2020 Fiscal Year was a difficult year for Whitehaven Coal and for the overall coal markets. Coal value dropped in 2020, with an average price of A$ 104 per tonne while in 2019, coal was valued at an average of A$ 145 per tonne, down 28%. The fall in coal prices was the main cause of the recent decrease in EBITDA and cash flow from operating activities. Moreover, during the first half of 2020, the Maules Creek operation was affected by the impacts of drought and consequently an increase in staff turnover. Also, the company experienced mining issues at some of its sites which caused a 500Kt and 600Kt deferral longwall production. Whitehaven’s operational difficulties combined with the cessation of Rocglen caused lower production and lower volume output, down 1.3Mt. Reduced sales volume impacted on the firm unit operating costs.
While coal prices have started to bounce back, the prices are still lower compared to FY2019 when global economic activity was high. A weaker Australian dollar during the year benefits exports and hence the margins of WHC benefitted, offsetting the lower coal prices partially. Production suffered during FY2020 and hence sales volumes dipped as well. Resulting in lower revenues and lower margins during the year.
The recent September quarter of FY2021 has been in line with the guidance WHC had initially put out. Coal sales in the quarter was 6.0Mt – 13% rise from the previous corresponding period. The run of mine (ROM) production increased by 2% on pcp as production levels stood at 4.9Mt. The coal stocks at the end of the quarter stood at 1.8Mt. All-in-all, Whitehaven coal has had a good quarter – in line with the general state of global economic activity.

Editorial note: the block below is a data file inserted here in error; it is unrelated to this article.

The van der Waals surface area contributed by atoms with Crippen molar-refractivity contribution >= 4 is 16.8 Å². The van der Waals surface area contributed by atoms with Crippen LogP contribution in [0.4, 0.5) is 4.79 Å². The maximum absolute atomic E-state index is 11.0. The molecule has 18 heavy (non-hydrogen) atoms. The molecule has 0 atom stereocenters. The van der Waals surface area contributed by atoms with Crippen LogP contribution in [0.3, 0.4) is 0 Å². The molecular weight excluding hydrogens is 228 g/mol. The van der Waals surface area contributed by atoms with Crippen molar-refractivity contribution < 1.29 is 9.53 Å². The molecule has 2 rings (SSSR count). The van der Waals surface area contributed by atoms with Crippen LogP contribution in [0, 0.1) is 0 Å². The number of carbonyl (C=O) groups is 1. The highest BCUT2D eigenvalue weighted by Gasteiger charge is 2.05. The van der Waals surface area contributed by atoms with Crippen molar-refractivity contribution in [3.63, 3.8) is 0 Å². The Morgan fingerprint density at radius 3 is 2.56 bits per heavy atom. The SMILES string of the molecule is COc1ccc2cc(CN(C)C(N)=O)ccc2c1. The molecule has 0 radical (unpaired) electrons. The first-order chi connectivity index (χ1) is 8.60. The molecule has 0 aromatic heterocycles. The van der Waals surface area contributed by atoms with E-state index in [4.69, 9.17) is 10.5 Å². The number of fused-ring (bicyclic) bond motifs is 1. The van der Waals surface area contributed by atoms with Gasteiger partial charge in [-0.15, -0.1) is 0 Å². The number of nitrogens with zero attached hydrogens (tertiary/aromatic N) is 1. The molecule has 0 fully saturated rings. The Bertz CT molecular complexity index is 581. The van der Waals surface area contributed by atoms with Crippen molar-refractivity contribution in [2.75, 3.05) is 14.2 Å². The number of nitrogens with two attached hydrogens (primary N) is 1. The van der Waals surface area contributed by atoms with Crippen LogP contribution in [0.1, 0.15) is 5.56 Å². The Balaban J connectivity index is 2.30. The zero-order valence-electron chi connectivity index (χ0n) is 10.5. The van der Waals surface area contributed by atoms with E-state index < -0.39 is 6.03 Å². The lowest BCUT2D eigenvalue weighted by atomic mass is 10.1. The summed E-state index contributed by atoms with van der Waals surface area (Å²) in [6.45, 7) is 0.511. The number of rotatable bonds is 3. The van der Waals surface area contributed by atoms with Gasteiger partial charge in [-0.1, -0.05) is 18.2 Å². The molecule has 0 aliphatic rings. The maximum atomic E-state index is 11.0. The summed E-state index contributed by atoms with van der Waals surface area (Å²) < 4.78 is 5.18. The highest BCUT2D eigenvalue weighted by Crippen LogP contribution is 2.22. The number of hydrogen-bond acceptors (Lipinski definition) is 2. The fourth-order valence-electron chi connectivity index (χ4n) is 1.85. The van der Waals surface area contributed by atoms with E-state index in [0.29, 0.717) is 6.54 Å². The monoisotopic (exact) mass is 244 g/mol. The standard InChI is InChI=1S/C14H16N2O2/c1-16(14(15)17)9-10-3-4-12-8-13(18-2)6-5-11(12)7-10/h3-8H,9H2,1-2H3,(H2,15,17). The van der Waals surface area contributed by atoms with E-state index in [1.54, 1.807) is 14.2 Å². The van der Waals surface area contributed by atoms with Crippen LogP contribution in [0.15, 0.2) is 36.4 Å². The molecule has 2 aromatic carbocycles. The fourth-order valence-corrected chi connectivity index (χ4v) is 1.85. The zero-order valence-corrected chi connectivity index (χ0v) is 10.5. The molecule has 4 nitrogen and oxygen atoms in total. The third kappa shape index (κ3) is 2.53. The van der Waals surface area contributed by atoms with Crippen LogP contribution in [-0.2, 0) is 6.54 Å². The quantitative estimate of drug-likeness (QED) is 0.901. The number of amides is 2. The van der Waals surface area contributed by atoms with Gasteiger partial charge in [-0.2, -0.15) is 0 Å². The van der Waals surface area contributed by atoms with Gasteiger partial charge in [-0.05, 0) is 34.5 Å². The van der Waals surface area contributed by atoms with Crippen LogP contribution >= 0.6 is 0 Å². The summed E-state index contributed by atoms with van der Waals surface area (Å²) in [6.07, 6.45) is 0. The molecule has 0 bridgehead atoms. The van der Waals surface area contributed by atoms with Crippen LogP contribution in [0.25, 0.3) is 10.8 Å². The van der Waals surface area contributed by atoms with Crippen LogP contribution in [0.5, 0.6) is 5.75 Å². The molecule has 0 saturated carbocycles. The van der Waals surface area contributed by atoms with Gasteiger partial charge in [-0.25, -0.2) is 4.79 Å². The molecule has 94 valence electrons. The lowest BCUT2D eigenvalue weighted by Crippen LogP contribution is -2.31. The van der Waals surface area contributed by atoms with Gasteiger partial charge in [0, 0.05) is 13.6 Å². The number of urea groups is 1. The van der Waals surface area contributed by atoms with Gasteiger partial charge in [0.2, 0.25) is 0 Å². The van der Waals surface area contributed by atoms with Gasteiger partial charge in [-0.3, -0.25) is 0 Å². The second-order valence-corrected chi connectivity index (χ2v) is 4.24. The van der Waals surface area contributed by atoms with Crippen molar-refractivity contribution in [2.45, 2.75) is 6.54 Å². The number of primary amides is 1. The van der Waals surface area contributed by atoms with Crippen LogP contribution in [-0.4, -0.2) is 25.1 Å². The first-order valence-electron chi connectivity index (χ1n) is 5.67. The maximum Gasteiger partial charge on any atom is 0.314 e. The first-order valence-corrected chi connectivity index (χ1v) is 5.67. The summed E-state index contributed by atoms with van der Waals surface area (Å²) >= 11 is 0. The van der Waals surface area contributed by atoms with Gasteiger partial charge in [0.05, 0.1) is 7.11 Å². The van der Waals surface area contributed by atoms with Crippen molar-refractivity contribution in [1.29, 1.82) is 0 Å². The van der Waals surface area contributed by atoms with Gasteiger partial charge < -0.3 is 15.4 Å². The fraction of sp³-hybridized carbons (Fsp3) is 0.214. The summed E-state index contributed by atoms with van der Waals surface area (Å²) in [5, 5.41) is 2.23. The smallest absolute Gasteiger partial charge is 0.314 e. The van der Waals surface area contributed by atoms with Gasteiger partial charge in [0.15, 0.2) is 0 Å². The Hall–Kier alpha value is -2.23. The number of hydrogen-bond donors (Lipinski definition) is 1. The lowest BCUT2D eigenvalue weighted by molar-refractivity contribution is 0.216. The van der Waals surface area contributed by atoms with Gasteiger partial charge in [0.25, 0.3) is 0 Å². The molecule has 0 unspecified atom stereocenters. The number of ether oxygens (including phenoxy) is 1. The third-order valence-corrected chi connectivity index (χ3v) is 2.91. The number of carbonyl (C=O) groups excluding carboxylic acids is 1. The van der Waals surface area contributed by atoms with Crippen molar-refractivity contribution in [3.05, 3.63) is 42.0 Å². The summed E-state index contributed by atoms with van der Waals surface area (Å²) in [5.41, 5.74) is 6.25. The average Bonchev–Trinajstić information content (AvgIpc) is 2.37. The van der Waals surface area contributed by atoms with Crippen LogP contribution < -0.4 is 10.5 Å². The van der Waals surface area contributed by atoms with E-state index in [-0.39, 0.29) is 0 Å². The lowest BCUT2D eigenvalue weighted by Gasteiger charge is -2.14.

WHCs potential for growth once the economic activities resume will be driven by the following projects:
- The development of Vickery open cut mine in the Gunnedah Basin is a site with 20-year life which is projected to produce 178Mt of raw material intended for premium export markets.
- The Government’s project of Winchester South open cut metallurgical coal mine in the Queensland’s Bowen Basin which release is estimated for the end of the year.
- The Narrabri stage 3 extension is expected to process and ship up to 100MT of ROM coal.
The near-term projection for WHC is significantly dependent upon the normalisation of the global economy post-pandemic and the industrial recovery. According to the company, recently, industrial activities are progressively recovering with the resumption of term contract shipping schedules and increase in spot demand.
The long-life mines of Whitehaven and the low-cost, high-efficiency coal that they produce adds much needed tailwinds to the firm. The firm has refined its cost of coal guidance to A$69-72 for FY2021. All other guidance forecasts are on track and have remained unchanged.